Monday, November 26, 2012

Schema Compare - now it's different, now it's not

When comparing two SQL Server database objects, like comparing two tables, comparing two stored procedures, comparing two triggers, comparing two functions etc., the result of the comparison is not a clear cut "equal" or "different". The result depends on what you care to compare. The simplest example that demonstrates this point is the issue of spaces in the object definition: let's say you are comparing [DB1].[SP1] with [DB2].[SP1] and  further let's assume that both stored procedures are identical except for the fact that [DB2].[SP1] contains an extra blank line at the end of the definition. The question is: are the stored procedures [DB1].[SP1] and [DB2].[SP1] equal or are they different? Well, in this particular case if you only care about the functionality you would say that they are equal but if you also want those stored procedures to appear visually identical then you would say they are different.

Like the example of "spaces in the definition" above, there are many other elements that affect the result of the comparison of different types of database objects. xSQL Schema Compare for SQL Server exposes over 40 comparison options that drive the comparison engine and affect the results of the comparison between two SQL Server database schemas giving you total control over the comparison and synchronization process.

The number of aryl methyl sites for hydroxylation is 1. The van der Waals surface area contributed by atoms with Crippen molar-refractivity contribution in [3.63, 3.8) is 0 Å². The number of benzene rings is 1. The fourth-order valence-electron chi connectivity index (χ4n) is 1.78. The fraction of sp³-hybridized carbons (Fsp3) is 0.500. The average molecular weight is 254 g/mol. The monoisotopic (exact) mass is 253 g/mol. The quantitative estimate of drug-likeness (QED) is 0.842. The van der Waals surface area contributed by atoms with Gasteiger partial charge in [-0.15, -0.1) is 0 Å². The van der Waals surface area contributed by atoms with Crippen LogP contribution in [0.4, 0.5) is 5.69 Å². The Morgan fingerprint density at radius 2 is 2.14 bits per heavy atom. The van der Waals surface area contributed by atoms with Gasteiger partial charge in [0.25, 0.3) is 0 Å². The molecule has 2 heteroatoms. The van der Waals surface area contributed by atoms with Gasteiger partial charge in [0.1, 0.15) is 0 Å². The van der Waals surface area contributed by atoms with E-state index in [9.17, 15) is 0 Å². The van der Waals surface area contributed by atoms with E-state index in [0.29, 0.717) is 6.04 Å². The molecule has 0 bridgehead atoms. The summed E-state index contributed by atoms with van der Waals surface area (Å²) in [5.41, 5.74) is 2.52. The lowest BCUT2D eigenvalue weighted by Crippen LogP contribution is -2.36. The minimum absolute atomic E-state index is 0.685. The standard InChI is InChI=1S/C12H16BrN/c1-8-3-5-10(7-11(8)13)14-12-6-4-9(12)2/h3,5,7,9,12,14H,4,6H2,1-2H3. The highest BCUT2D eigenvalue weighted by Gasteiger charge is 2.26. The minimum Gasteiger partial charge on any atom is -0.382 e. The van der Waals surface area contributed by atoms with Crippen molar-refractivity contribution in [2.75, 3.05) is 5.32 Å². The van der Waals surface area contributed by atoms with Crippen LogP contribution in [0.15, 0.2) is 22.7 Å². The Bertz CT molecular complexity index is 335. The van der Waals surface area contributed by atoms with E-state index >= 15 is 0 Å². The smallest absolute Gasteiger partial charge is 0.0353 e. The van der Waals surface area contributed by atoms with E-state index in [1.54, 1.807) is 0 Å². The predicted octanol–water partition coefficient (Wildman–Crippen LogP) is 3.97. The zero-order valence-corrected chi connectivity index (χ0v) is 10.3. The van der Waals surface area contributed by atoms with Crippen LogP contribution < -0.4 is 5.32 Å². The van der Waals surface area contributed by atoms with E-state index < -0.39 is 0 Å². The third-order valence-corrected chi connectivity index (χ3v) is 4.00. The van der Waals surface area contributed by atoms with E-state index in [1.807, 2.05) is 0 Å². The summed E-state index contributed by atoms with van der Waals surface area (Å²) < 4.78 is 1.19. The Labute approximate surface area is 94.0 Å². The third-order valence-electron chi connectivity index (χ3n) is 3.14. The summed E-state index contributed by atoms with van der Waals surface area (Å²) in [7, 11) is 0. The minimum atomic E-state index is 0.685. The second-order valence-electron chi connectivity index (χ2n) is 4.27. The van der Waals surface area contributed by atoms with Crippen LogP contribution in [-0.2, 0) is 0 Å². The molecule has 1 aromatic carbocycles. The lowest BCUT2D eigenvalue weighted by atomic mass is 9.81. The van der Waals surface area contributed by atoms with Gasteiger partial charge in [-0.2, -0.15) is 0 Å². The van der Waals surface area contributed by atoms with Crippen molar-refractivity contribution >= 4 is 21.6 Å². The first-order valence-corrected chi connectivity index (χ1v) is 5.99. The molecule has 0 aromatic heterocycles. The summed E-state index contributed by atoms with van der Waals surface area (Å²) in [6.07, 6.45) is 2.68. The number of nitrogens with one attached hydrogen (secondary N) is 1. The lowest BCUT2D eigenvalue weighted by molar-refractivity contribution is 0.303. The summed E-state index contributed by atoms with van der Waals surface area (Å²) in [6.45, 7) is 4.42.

While this level of flexibility and control is very helpful for many users it is also often the cause of confusion for others. You compare table1 to table2 and they show as equal but a minute later when you run a re-compare they show as different even though you did not make any changes to the structure of those two tables! After a closer look you realize that in the first compare you did not consider the "lock escalation property" whereas on the second run you did and that caused those two tables to appear as different.

So, does the user need to spend time understanding all those options in the new xSQL Schema Compare for SQL Server? No, absolutely not! In over 95% of database schema comparison and synchronization cases the user does not need to look at or even be aware of the existence of those comparison options – just compare, generate synchronization script and execute it on target.

xSQL Schema Compare for SQL Server is free for SQL Server Express – no limitations. It is also free for other editions of SQL Server but with some limitations on the number of objects in the database.
Download your copy of xSQL Schema Compare for SQL Server here…


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